In a day it does not provide support for CB being produced in 1148
(D) There was only one outbreak of plague in
Florence in the 1100s.
This is correct I arrived by elimination. This is inline with the plague occurance and significant interruption due to it.
(E) The number of pages of Codex Berinensis
produced by a single scribe becomes smaller
smaller it does not affect our proposal that the CB was produced in 1148
with each successive change of copyist
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Re: Codex Berinensis, a Florentine copy of an ancient Roman [#permalink]

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How can we assume that the disruption was due to the plague? Also how does the occurrence of the letter in 1148 relate to the timing of the treatise? Even if there was one 1 outbreak in the 1100’s couldn’t the fourth copyist have produced them 60 years apart? I’m not trying to just be contrary but I have to ask since I didn’t make those leaps to get to D as the OA. But I do see how every other answer is wrong. When I read this I said to myself, “Wait. None of them are right.”
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Re: Codex Berinensis, a Florentine copy of an ancient Roman [#permalink]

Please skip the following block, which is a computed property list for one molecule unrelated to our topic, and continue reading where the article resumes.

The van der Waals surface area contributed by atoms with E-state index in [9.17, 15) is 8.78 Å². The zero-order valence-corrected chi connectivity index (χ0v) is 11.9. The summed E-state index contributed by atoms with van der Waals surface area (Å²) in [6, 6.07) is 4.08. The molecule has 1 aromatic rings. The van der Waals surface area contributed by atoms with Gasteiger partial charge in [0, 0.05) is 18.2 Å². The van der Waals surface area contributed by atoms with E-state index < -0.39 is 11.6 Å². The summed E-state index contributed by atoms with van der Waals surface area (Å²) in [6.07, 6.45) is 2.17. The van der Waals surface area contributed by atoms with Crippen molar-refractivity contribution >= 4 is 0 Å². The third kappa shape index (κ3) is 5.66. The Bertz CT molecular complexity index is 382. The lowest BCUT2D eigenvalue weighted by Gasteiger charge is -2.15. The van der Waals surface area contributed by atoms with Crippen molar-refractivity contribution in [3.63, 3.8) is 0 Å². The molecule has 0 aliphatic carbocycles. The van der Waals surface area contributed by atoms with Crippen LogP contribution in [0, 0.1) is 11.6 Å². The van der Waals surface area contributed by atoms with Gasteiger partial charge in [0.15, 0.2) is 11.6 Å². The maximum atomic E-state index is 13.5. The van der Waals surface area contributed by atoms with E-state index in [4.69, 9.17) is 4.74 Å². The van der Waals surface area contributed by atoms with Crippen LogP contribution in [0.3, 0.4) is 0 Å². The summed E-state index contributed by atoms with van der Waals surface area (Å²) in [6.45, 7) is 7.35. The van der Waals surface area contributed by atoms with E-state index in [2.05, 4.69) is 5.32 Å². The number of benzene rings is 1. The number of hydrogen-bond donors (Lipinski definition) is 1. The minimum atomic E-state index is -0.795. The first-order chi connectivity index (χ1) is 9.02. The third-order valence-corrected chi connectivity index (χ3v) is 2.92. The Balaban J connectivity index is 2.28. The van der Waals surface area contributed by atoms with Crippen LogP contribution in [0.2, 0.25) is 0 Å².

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vannbj wrote:
How can we assume that the disruption was due to the plague? Also how does the occurrence of the letter in 1148 relate to the timing of the treatise? Even if there was one 1 outbreak in the 1100’s couldn’t the fourth copyist have produced them 60 years apart? I’m not trying to just be contrary but I have to ask since I didn’t make those leaps to get to D as the OA. But I do see how every other answer is wrong. When I read this I said to myself, “Wait. None of them are right.”


I developed the same logic as you did. None of them are right.

Can someone help?
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Re: Codex Berinensis, a Florentine copy of an ancient Roman [#permalink]

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New post 18 Jul 2010, 02:27